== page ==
Domestic battery violence is a serious crime which happens across all states and combines people of all racial, cultural and socioeconomic backgrounds.
Domestic battery violence happens when an individual in a certain relationship as has been defined under the state laws in Florida inflicts physical harm of some kind or issues threats that are criminal in nature.
Types of relationships covered under domestic battery violence in Florida
Within the state of Florida domestic battery violence rules are applicable to spouses, former spouses, individuals who are related by marriage or blood, individuals living together as a family, and individuals who were earlier residing together as family or co-parents.
Penalties in Florida for domestic battery violence
Florida considers domestic battery violence as a first-degree misdemeanor. It, therefore, includes penalties of up to one year in jail or probation of 12 months and a fine which can be in the region of $1000.
Apart from these basic penalties for all charges of first-degree misdemeanor in the state of Florida convicted individuals also face additional mandatory penalties which have been stipulated by the law and includes an intervention program of 26 weeks for the convict, probation of 12 months, five days incarceration if bodily injury has been inflicted on the victim, community service, certain civil liberties being curtailed and the imposition of an order of no contact.
What is considered as prohibited conduct in domestic battery violence?
The prosecution is required to prove beyond a reasonable doubt after establishing that the victim and the defendant are either considered as a family or household members that the defendant intentionally touched or struck the family member without consent or caused harm to the person intentionally.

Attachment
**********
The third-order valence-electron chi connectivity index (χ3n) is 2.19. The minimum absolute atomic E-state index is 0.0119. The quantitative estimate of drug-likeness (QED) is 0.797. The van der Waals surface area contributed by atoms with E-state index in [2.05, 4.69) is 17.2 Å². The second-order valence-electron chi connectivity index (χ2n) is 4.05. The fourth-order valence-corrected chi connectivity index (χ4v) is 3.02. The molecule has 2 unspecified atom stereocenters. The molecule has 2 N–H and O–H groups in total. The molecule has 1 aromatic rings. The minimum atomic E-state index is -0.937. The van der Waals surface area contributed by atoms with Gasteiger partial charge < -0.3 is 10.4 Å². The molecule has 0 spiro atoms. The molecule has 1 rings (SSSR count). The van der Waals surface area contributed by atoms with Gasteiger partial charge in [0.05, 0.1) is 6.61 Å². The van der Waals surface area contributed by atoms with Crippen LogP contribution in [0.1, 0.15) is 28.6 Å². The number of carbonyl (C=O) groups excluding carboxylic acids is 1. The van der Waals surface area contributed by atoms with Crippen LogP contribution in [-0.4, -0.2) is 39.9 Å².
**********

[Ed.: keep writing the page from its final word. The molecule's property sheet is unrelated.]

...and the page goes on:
How to defend against domestic better violence charges?
Individuals accused of domestic battery violence charges may defend themselves by putting forward different types of defense plans. They can argue that the other person struck him or her initially and thereby make counter arguments of self-defense. They can also claim they were defending others or just standing their ground because these are also considered plausible defenses.
Unfortunately, it is pretty common among alleged victims of domestic battery violence either to exaggerate or fabricate the claims they are making with the sole intention of gaining an advantage over the defendant in some way and this is especially true when child custody hearings are also expected.
Getting the charges of domestic battery violence dropped or reduced is a possibility if a criminal defense attorney is hired early in the case. It also gives across an impression that the defendant intends to fight the case and will not plead guilty just because charges have been brought against him or her.
It puts an additional burden on the prosecutor by increasing his or her workload and commitment that they may have to prove the charges against the defendant.
Moreover, a criminal defense attorney involved with the case can make contact with the prosecution and raise possible defenses while also disputing facts and present mitigating circumstances which may impact the decision of the prosecutor about whether to go ahead with the case or not after the information has been provided.
Domestic battery violence defendants cannot contact the victim
Defendants in a case of domestic battery violence will have a no contact order imposed upon them by the courts and will prohibit them from making any contact with the victim. If any contact is made by the defendant he or she may be liable for additional penalties which will be imposed.
However, a criminal defense attorney who is representing the defendant may contact the victim to determine if he or she wants to pursue the charges or withdraw the case. They can also provide information about how the victim can drop the charges if the individual intends to do so. The victim will also be required to take the steps needed to modify the no contact order if they decide on dropping the charges.
The state of Florida considers domestic battery violence as a serious misdemeanor and the defendant in all cases is required to abide by the orders of the court. The charges will not be forgiven unless the victim agrees to drop them and seeks a modification of the no contact order which had been imposed.